By: Mark Glennon*
Monday’s headlines would have been bad enough had they been what they should be every day: “Illinois is broke, getting broker and nothing is being done.”
But the day marked a steepening of the downward curve for both the state and the guy who probably represents its last hope, Gov. Bruce Rauner. He lost part of his base and much of the rest is on edge.
Mrs. Rauner, however, should have popped the champagne, which I’ll get to later.
Three things happened Monday.
First, the Illinois House passed the new school funding bill with Rauner’s approval, sending it to Senate (which has now approved) and for Rauner’s signature.
Time will expose the list of horrors in the bill, most of which remain unreported, misunderstood or covered up. We’ve written about some before, but many more will come to light.
To mention just one, there’s no money for it. The budget is already out of balance, even by the dishonest standard of government budgets. Yet the bill calls for spending more than $300 million each year for ten years. But it’s “for our children,” right? Well, that additional deficit spending will be tacked on to the debt they inherit. Rauner will share ownership of the bill as Illinois gradually learns what’s in it.
Next is the “win for democracy” as supporters call it — the automatic voter registration bill signed by Rauner on Monday. On this, most all of the General Assembly shares blame with Rauner — the bill passed with overwhelming, bipartisan. majorities.
It’s expected to add one or two million new voters to the rolls, most of whom can be expected to vote as Democrats, which in Illinois means — face it — The Machine. If Illinois is ever to eek out a majority that will overturn its establishment practices, it won’t be by adding marginally interested and unmotivated voters. The notion that more voters are better is wrong, especially in a state with a history of voter fraud. As long as voter registration requirements don’t unfairly prejudice any particular minority or economic group, they’re fine. The old system didn’t; it was fine. The chances for restoring a two-party system in Illinois took a major blow with automatic registration.
Finally, on Monday, Rauner signed the Trust Act. People I respect who have studied it closely (I haven’t) split on it’s legal importance. Some say it makes Illinois a “sanctuary” state while some say it just codifies court rulings and has symbolic importance only.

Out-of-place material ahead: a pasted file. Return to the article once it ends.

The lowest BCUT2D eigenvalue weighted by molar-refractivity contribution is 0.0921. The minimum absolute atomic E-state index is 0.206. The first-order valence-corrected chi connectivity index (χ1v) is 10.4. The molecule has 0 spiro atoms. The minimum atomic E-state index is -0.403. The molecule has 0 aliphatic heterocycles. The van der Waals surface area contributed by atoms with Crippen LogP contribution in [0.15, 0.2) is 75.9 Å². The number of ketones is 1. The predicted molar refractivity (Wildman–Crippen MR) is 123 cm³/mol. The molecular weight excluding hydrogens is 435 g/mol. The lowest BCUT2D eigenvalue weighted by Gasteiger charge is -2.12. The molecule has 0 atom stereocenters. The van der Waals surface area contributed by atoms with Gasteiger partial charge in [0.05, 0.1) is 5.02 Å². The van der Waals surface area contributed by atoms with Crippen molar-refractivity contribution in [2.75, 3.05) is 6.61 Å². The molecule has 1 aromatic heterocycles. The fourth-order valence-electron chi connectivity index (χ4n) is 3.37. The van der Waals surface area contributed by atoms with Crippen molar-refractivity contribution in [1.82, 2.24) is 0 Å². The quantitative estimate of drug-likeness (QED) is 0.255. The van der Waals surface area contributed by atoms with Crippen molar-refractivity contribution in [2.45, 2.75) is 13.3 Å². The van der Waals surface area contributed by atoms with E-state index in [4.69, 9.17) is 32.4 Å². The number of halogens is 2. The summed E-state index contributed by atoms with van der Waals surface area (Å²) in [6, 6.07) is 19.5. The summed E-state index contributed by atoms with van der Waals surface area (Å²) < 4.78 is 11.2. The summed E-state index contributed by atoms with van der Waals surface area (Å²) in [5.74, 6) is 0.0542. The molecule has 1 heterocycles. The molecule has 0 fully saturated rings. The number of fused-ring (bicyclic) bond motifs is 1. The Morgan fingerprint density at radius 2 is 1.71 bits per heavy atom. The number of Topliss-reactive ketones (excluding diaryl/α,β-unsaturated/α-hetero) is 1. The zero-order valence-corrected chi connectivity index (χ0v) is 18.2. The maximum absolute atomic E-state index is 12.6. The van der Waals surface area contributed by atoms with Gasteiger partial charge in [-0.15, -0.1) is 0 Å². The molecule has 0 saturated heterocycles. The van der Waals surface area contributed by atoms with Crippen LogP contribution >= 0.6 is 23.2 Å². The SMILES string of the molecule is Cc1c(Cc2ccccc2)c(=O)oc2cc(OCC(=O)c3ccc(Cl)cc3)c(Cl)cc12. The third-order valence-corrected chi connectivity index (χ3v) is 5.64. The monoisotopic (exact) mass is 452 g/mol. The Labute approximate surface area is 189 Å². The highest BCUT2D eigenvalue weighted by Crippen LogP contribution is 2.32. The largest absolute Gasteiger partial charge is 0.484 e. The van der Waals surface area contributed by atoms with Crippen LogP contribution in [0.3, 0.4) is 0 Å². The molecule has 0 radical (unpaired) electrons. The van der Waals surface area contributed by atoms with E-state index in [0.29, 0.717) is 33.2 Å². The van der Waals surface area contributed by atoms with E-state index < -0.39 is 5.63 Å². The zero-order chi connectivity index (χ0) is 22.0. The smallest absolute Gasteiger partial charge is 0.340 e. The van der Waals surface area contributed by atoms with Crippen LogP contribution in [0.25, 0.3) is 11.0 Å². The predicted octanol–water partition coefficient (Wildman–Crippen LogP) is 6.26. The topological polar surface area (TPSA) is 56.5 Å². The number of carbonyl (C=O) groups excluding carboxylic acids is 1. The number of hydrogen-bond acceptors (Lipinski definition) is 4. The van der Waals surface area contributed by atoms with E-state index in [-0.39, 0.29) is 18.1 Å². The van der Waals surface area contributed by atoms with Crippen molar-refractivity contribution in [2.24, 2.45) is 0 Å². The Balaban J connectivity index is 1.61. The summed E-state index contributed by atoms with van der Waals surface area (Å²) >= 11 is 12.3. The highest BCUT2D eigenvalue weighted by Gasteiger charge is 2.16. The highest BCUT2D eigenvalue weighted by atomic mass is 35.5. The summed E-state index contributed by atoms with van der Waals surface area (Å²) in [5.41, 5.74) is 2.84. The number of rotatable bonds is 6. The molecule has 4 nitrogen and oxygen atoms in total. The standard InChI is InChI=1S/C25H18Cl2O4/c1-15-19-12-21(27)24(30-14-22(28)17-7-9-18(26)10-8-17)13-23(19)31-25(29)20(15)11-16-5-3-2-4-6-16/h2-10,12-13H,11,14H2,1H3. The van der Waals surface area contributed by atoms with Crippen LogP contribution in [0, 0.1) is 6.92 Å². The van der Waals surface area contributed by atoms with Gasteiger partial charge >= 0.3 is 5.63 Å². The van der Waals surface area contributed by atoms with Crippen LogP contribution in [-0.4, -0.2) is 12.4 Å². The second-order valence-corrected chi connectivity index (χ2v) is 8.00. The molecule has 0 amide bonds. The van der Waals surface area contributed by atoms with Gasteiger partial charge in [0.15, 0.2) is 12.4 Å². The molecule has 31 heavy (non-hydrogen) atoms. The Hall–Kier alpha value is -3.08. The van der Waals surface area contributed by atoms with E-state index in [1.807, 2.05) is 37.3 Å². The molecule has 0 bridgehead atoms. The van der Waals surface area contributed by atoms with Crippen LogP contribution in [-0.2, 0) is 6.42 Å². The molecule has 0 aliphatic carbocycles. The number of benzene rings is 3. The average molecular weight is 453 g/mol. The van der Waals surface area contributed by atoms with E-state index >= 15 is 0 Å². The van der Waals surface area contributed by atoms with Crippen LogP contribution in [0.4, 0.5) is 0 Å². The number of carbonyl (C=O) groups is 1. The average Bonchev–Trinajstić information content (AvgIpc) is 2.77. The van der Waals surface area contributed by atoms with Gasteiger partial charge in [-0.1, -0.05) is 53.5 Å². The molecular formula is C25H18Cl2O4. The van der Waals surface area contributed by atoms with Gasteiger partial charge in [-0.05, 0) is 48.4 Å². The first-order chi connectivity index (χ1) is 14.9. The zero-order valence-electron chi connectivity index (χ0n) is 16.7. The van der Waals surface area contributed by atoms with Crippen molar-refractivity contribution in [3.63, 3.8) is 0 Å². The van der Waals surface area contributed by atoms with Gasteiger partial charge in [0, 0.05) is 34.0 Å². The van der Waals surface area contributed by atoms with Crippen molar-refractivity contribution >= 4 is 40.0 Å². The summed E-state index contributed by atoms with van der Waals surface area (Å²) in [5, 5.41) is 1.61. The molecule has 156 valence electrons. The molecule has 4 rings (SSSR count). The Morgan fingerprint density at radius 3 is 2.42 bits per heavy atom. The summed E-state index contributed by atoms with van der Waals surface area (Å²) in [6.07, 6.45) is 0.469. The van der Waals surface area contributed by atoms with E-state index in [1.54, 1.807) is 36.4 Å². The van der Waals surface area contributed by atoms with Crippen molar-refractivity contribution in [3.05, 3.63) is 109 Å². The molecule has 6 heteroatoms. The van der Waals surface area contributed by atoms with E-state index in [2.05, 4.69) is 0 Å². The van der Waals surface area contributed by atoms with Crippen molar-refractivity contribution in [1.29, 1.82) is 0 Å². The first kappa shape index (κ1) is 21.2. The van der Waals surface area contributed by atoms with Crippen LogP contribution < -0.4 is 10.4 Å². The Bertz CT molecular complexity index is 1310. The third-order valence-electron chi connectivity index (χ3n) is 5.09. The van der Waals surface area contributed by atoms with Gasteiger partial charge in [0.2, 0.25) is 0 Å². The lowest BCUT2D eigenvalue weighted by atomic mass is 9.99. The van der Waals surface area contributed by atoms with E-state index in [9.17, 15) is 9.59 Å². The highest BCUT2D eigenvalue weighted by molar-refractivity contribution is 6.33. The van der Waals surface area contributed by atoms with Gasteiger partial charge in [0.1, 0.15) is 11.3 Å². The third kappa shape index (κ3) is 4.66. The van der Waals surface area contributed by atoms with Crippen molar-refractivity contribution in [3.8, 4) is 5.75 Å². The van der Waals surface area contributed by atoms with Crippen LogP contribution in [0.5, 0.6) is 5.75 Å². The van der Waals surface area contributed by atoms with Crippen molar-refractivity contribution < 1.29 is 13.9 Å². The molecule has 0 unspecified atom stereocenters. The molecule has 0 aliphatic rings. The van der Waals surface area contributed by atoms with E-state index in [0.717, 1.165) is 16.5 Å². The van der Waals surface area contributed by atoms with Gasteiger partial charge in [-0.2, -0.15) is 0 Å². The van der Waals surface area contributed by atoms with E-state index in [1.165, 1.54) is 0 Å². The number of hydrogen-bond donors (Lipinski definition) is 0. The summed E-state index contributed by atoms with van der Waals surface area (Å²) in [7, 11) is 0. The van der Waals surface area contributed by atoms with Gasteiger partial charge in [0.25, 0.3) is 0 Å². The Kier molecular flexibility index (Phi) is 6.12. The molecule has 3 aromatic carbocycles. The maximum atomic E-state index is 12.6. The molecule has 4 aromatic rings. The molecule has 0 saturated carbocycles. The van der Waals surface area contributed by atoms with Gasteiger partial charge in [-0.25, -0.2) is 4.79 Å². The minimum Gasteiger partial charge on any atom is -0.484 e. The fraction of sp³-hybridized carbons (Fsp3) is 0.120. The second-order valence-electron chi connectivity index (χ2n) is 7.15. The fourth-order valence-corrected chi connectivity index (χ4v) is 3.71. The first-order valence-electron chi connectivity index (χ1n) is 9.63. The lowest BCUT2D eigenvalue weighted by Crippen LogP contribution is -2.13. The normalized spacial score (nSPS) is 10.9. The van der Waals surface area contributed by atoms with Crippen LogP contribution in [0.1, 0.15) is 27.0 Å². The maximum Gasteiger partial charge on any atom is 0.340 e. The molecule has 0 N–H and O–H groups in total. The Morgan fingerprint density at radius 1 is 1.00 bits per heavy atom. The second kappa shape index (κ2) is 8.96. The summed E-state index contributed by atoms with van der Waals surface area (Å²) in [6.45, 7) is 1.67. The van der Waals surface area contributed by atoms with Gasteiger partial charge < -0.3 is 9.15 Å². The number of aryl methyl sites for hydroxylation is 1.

But even that symbolic importance is huge. Many opponents of sanctuary cities, who comprise much of Rauner’s base, are absolutely livid and they don’t really give a damn whether it’s just symbolic. Rauner’s support is now getting national attention and derision.
The bottom line is that both Illinois and Rauner lost big time on Monday, and it wasn’t just because of politics, spin, or Rauner’s bad communication skills.
On the subject of communication, yes, Rauner’s staff has long shared blame and the recent turmoil in his staff left a void. But the primary failure is Rauner’s own. He’s seems forever unprepared. Though usually directionally correct, he gets facts wrong, exaggerates and sometimes just doesn’t know. He contradicts himself from one day to another. Platitudes suffice for arguments. Since he’s unquestionably smart and a true workaholic, he has no excuse for appearing to be so lazy about substance.
Ironically, while his conservative base wobbles, the narrative prevails that right wing nutjobs now dominate his staff. Among other reasons why that’s false is that First Lady Diana Rauner, by all credible accounts, is the most powerful person on the team.
I don’t know her but those who do say she’s smart, opinionated and driven, though less charitable synonyms aren’t uncommon.
Most importantly, she’s a liberal Democrat and she pushes for liberal Democratic policies.
To her and like-minded members of the General Assembly, I say this sincerely: Touché. You had an extraordinarily successful Monday, on both policy and politics.
*Mark Glennon is founder of Wirepoints. Opinions expressed are his own.